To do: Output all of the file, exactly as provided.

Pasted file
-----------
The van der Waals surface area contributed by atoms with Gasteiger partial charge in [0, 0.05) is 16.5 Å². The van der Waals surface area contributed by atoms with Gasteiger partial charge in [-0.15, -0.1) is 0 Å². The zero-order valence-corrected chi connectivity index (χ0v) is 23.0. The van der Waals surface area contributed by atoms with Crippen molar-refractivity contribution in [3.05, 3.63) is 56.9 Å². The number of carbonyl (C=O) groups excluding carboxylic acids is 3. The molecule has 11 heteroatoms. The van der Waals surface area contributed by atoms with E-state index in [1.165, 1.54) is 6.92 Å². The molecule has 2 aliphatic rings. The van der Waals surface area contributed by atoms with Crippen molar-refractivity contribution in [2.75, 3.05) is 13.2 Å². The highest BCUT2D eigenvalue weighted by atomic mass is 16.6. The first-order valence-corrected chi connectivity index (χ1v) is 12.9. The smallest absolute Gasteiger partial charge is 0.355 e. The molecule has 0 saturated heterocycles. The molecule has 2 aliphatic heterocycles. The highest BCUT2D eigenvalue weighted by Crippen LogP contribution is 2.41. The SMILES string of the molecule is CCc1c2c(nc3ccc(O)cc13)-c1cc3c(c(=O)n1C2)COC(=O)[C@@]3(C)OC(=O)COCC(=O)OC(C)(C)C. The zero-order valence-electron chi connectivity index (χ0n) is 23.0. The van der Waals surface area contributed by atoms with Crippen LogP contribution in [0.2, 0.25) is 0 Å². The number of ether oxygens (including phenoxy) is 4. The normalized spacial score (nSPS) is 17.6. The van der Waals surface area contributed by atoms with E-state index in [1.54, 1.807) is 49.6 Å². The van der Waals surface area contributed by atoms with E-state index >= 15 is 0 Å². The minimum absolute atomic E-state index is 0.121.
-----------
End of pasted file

The van der Waals surface area contributed by atoms with Gasteiger partial charge in [0, 0.05) is 16.5 Å². The van der Waals surface area contributed by atoms with Gasteiger partial charge in [-0.15, -0.1) is 0 Å². The zero-order valence-corrected chi connectivity index (χ0v) is 23.0. The van der Waals surface area contributed by atoms with Crippen molar-refractivity contribution in [3.05, 3.63) is 56.9 Å². The number of carbonyl (C=O) groups excluding carboxylic acids is 3. The molecule has 11 heteroatoms. The van der Waals surface area contributed by atoms with E-state index in [1.165, 1.54) is 6.92 Å². The molecule has 2 aliphatic rings. The van der Waals surface area contributed by atoms with Crippen molar-refractivity contribution in [2.75, 3.05) is 13.2 Å². The highest BCUT2D eigenvalue weighted by atomic mass is 16.6. The first-order valence-corrected chi connectivity index (χ1v) is 12.9. The smallest absolute Gasteiger partial charge is 0.355 e. The molecule has 0 saturated heterocycles. The molecule has 2 aliphatic heterocycles. The highest BCUT2D eigenvalue weighted by Crippen LogP contribution is 2.41. The SMILES string of the molecule is CCc1c2c(nc3ccc(O)cc13)-c1cc3c(c(=O)n1C2)COC(=O)[C@@]3(C)OC(=O)COCC(=O)OC(C)(C)C. The zero-order valence-electron chi connectivity index (χ0n) is 23.0. The van der Waals surface area contributed by atoms with Crippen LogP contribution in [0.2, 0.25) is 0 Å². The number of ether oxygens (including phenoxy) is 4. The normalized spacial score (nSPS) is 17.6. The van der Waals surface area contributed by atoms with E-state index in [1.54, 1.807) is 49.6 Å². The van der Waals surface area contributed by atoms with E-state index >= 15 is 0 Å². The minimum absolute atomic E-state index is 0.121.